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Internal Rationality, Learning and Imperfect Information


  • Szabolcs Deák

    (University of Surrey)

  • Paul Levine

    (University of Surrey)

  • Joseph Pearlman

    (City University)

  • Bo Yang

    (Swansea University)


We construct, estimate and explore the monetary policy consequences of a New Keynesian (NK) behavioural model with bounded-rationality and heterogeneous agents. We radically depart from most existing models of this genre in our treatment of bounded rationality and learning. Instead of the usual Euler learning approach, we assume that agents are internally rational (IR) given their beliefs of aggregate states and prices. The model is inhabited by fully rational (RE) and IR agents where the latter use simple heuristic rules to forecast aggregate variables exogenous to their micro-environment. We nd that IR results in an NK model with more persistence and a smaller policy space for rule parameters that induce stability and determinacy. In the most general form of the model, agents learn from their forecasting errors by observing and comparing them with those under RE making the composition of the two types endogenous. In a Bayesian estimation with xed proportions of RE and IR agents and a general heuristic forecasting rule we nd that a pure IR model ts the data better than the pure RE case. However, the latter with imperfect rather than the standard perfect information assumption outperforms IR (easily) and RE-IR composites (slightly), but second moment comparisons suggest that the RE-IR composite can match data better. Our ndings suggest that Kalman- ltering learning with RE can match bounded-rationality in matching persistence seen in the data.

Suggested Citation

  • Szabolcs Deák & Paul Levine & Joseph Pearlman & Bo Yang, 2017. "Internal Rationality, Learning and Imperfect Information," School of Economics Discussion Papers 0817, School of Economics, University of Surrey.
  • Handle: RePEc:sur:surrec:0817

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    Cited by:

    1. Calvert Jump, Robert & Hommes, Cars & Levine, Paul, 2019. "Learning, heterogeneity, and complexity in the New Keynesian model," Journal of Economic Behavior & Organization, Elsevier, vol. 166(C), pages 446-470.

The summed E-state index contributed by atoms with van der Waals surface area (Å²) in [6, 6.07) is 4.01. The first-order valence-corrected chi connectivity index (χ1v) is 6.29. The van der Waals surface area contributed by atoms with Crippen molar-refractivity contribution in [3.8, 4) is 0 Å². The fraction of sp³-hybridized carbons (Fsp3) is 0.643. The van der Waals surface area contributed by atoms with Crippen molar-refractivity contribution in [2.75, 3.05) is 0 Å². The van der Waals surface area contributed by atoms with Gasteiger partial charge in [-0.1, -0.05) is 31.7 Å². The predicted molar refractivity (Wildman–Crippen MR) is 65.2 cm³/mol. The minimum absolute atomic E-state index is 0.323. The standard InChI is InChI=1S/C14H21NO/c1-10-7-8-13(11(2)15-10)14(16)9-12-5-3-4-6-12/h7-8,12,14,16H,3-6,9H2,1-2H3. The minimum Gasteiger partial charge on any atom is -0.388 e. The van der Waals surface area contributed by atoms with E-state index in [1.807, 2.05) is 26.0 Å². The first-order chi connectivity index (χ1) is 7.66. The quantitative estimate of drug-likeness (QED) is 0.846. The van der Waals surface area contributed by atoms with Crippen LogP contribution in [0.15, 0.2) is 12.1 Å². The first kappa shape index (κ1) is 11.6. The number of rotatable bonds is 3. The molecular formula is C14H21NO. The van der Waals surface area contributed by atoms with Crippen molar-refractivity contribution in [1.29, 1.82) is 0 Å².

2. Beqiraj Elton & Di Bartolomeo Giovanni & Serpieri Carolina, 2017. "Bounded-rationality and heterogeneous agents: Long or short forecasters?," wp.comunite 00132, Department of Communication, University of Teramo.
    3. Kukacka, Jiri & Jang, Tae-Seok & Sacht, Stephen, 2018. "On the estimation of behavioral macroeconomic models via simulated maximum likelihood," Economics Working Papers 2018-11, Christian-Albrechts-University of Kiel, Department of Economics.
    4. Beqiraj, Elton & Di Bartolomeo, Giovanni & Di Pietro, Marco, 2019. "Beliefs formation and the puzzle of forward guidance power," Journal of Macroeconomics, Elsevier, vol. 60(C), pages 20-32.
    5. Kukacka, Jiri & Sacht, Stephen, 2023. "Estimation of heuristic switching in behavioral macroeconomic models," Journal of Economic Dynamics and Control, Elsevier, vol. 146(C).
    6. Leonid A. Serkov, 2023. "Effect of sticky Wages on the Behavior of Economic Agents with Heterogeneous Expectations," Journal of Applied Economic Research, Graduate School of Economics and Management, Ural Federal University, vol. 22(2), pages 450-473.
    7. Lustenhouwer, Joep, 2020. "Fiscal Stimulus In Expectations-Driven Liquidity Traps," Working Papers 0683, University of Heidelberg, Department of Economics.
    8. Lustenhouwer, Joep, 2018. "Fiscal stimulus in an expectation driven liquidity trap," BERG Working Paper Series 138, Bamberg University, Bamberg Economic Research Group.
    9. Giovanni Di Bartolomeo & Carolina Serpieri, 2018. "Robust Optimal Policies in a Behavioural New Keynesian Model," JRC Research Reports JRC111603, Joint Research Centre (Seville site).

    More about this item

    JEL classification:

    • E03 - Macroeconomics and Monetary Economics - - General - - - Behavioral Macroeconomics
    • E12 - Macroeconomics and Monetary Economics - - General Aggregative Models - - - Keynes; Keynesian; Post-Keynesian; Modern Monetary Theory
    • E32 - Macroeconomics and Monetary Economics - - Prices, Business Fluctuations, and Cycles - - - Business Fluctuations; Cycles

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